Glencoe native Fred Karger talks about presidential run
Updated: July 29, 2012 6:53AM
The Fred Karger for President 2012 story is not the “Anybody can grow up to be President” story.
It is probably not even the “anybody has a shot” story.
It could possibly be a story that poses the question, “If a candidate with little money and name recognition and no governmental track record, but with experience, ideas and political savvy, were to run for President, could he make a dent in the primaries?”
If that’s the case, the answer to the question is No.
Otherwise, you’d now easily recognize his name, since he’s been running for the Republican nomination for President for two years.
You probably don’t, even though he grew up in Glencoe and graduated from New Trier High School, and had small parts in a few movies and TV shows as a youthful actor.
Among other roles, he played a relative of Arnold Horshack in an episode of “Welcome Back, Kotter” in 1975.
His more recent performance on the national stage — two years of draining campaigning — has resulted in no delegates to the Republican convention.
He was asked last weekend, if the real story were actually that as an openly gay, Jewish, moderate Republican, he was out there to change some minds, and wasn’t truly serious about trying to get nominated with $550,000 and a resume like that.
“No,” he said Saturday. The airing of issues was a by-product. “I really thought I had a shot.
“People were desperate for an alternative to Romney,” he said, and that could have been him.
A long-time political consultant and activist, Karger, 62, saw himself as kind of a gay version of Herman Cain. But he never had a chance to show his chops as a debater, even after Cain was chased from the stage.
He said he had the numbers in a Fox News poll to qualify for a Fox debate, but “they changed the rules.”
He fought — that’s something he does well. “I’m a slash-and-burn kind of guy.” But he didn’t win. And it’s very hard to compete when your competition is on free television almost every week, and you’re not.
Another dark horse, Rick Santorum, stepped up into the vacuum, at least for awhile. And Newt Gingrich.
Santorum, of course, insists marriage is between a man and a woman, while Karger champions the right of gay people to marry.
Santorum appealed to the conservative wing of the party. Karger was largely on his own.
Once you get past Karger’s basic fiscal conservatism, he doesn’t sound much like a Republican. He’s pro-choice, pro-marijuana legalization, supports a path to citizenship for illegal aliens, and suggests a Constitutional amendment to drop the voting age to as low as 16, to empower youth.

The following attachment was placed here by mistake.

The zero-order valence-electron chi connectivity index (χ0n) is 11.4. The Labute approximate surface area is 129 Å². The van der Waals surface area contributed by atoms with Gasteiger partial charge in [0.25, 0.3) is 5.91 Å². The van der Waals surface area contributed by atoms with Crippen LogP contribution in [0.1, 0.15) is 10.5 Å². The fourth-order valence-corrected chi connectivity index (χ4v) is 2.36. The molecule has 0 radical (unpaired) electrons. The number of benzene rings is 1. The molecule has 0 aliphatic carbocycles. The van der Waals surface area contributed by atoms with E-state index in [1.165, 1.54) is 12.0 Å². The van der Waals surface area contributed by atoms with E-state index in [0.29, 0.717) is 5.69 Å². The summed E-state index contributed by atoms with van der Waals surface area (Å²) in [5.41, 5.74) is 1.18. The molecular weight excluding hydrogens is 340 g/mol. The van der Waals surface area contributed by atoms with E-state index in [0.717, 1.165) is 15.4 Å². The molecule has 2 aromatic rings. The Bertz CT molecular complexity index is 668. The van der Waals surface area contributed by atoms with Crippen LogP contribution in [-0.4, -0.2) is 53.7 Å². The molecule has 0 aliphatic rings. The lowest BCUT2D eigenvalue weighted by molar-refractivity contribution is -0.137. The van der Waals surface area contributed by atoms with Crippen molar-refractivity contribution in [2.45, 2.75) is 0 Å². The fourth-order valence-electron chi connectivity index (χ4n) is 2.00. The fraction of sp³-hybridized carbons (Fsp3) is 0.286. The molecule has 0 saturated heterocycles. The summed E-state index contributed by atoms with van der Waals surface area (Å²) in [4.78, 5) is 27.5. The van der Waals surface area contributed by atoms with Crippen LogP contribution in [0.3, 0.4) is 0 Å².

If only, he said, his home state of California had an open primary. He needed some Democrats.
But he’s committed to his party. And he’s got a thick skin.
He talked several times with conservative Iowa radio host Jan Mickelsen, who told him, he said, “I don’t like gay people, but I like you.”
And that’s OK with him. Anything that reduces the rhetoric, that normalizes the conversation, is good to go.
It’s beneficial to candidates with big debts to suspend their runs when it’s hopeless. Karger doesn’t have to, because he has no debt.
He paid about 85 percent of his costs from his pocket. “I’m frugal,” he said. “And I have no wife, no kids.
“And I do know how to balance a budget.”
He might have had more money to spend if he could stomach raising it.
“I’ve had a dozen or 15 fundraisers,” he said. “I hate asking people for money.”
And, he added, donors tend to want a candidate to feel obligated for their generosity. And he didn’t need the amount of money he could raise that badly.
He said the only thing he wants from the party right now is a chance to speak at the convention. If there is none, he’s not sure whether he’ll even go to Tampa, though he said conventions are typically “a very good time.
“I went to nine in a row,” he said, adding that he skipped 2008. “I wasn’t very happy with the ticket.”
He often brings up that he finished ahead of Ron Paul in Puerto Rico, and it’s hard to tell if that’s a gag line. He said he beat Michele Bachmann in New Hampshire, but not quite; she actually got 5 more votes.
He got 345 — for seven months work.
And he’s still working. Last weekend, he was campaigning in Utah, the last state to have a primary, on June 26. It was ironic, since he has aggressively attacked the Church of Jesus Christ of the Latter-Day Saints’ multi-million-dollar investment in anti-gay marriage bills and propositions around the country, and Mitt Romney for his support of his faith’s efforts.
But he said everybody in Utah greets him graciously.
“At least outwardly,” he said.
After Utah, he’s finally shutting down the campaign, and will head back to Laguna Beach, back working as a gay-rights activist. He said he won’t be running for anything again, even a lesser office. He took his chance, and now he’s done with campaigning, at least for himself.
But as the Utah vote approached, he was airing an ad demanding that the head of The Mormon Church address discrimination against young gays. He blamed high rates of Utah youth suicide on the church’s attitude.
“I’m running for President of the United States,” he says at the ad’s end.
“ I’m Fred Karger, and I approved this message.”